Rhythm Quest was more than just a 2020 Covid project!

Providing opportunities and tools to rediscover and empower the inner musician that wants to play, dance and collaborate with others.

by Phil Didlake – February, 2022

When I look back at 2020 and the transition to online drumming and music making events, I realize there was a thread that continues to motivate my work even today:

Providing opportunities and tools to rediscover and empower the inner musician that wants to play, dance and collaborate with others.

I have been facilitating group drumming programs for over 13 years. I bring drums to groups that typically think that they are not drummers or have the skills to play drums. I use group entrainment and improvisation to remind everyone that we can all inherently drum. Through drumming, we can go deeper into intention setting, musical expressing, communication, and simply experiencing the joy of creating music together. 

The origins of Rhythm Quest began in response to the pandemic shutdown. Realizing that I could no longer drum with groups in person, the concept was simple:

  1. Each person was invited to go on a self directed quest to find or make an instrument in their home or work environment. 
  2. Bring that found instrument to the Zoom screen to play and share it with others. 

It was encouraging to see children and adults making drums out of pots and pans in their living room. They created unique homemade shakers, rattles, and all kinds of instruments. Even though we could not collectively hear one another or play in time, we took solos, checked in with one another and developed games using movement, drumming and music.

The next version of Rhythm Quest was inspired after a corporate team events coordinator from AutoDesk reached out to me as they were interested in the Rhythm Quest challenge. At this point I realized I needed to develop this concept in order to cater to a tech savvy and experienced team.

This called for a breakthrough concept: a tool that had the ability to record any sound in our environment remotely, otherwise known as the recording function on a cell phone! 

So I designed a sound upload form and through the Rhythm Quest process we collected samples from participants all over the world. With the help of my sound engineer Joshua Parrott, we processed these samples in a digital audio workstation (DAW) to edit, loop, and create an original song built from these collected samples. (Check out some of the music tracks we created with remote teams here)

However, one would think it would be simple to record and share audio files from your phone. Wrong! We ran into a lot of challenges along the way. I was also getting feedback from participants who were interested in learning more about the music creation process.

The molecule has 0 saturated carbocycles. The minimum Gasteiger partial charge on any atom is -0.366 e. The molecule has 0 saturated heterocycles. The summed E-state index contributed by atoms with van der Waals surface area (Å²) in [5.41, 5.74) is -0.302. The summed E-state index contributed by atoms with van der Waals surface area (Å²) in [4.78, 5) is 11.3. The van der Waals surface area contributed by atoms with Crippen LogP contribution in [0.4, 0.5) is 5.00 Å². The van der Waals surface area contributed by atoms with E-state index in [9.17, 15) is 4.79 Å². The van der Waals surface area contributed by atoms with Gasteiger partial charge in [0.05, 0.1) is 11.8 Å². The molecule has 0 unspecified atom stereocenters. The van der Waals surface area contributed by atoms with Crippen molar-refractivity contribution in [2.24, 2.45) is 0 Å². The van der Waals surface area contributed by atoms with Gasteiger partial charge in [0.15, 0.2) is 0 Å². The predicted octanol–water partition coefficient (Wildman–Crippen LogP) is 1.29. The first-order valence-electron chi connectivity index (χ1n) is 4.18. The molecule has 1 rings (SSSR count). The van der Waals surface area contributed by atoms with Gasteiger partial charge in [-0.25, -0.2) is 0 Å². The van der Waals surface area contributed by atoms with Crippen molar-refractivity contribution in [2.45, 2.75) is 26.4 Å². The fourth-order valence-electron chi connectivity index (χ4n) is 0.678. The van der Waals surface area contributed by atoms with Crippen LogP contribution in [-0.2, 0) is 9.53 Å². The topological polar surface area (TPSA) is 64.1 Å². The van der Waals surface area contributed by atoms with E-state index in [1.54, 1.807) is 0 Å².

I then began to explore mobile apps and see if we could simplify this process. That’s when Alex de Raadt, a fellow music and health technologist, introduced me to a new app called the KOALA sampler. This $5 app is a lot of fun! It turns your phone into a digital sampler and recording device that captures sound and creates music on the fly. KOALA also makes it easy to share your music and can act as a controller to Ableton, other apps and professional DAW systems. 

I could see the potential music collaboration opportunities that this app could provide so I began to share it with my friends who were interested in music and recording. However after checking in, I learned that most of them had purchased the app but had not created any music with it.

Bringing me to my most recent breakthrough: Realizing that intention, collaboration and dare I say deadlines(!) are incredibly important in moving the creative process along until it’s completion.

Even though we have accessible music creation tools, there seems to be so much more to creating music on a human level that we may not initially recognize. For example:

  • What brings us to create music?
  • What inspiration keeps us moving forward through technology issues and writing blocks?
  • How do we collaborate with others in order to complete a song?

That is why I designed the newest Rhythm Quest 2.0 Online Event featuring the Koala app. My objective is to inspire music creation while facilitating a virtual tour to visit various music making platforms and apps. Through this gamified song building weekend we will not only cover how to use the KOALA app, but more importantly we will learn how to show up to create music, choose a self-directed path in a supportive group environment, and finally, to record and publish your own music on the Drum Innovation website.

We hope you will join our community on the next evolutionary quest and make more music online together.

Thanks for reading. If you found something inspiring or resourceful, please leave a comment below. 

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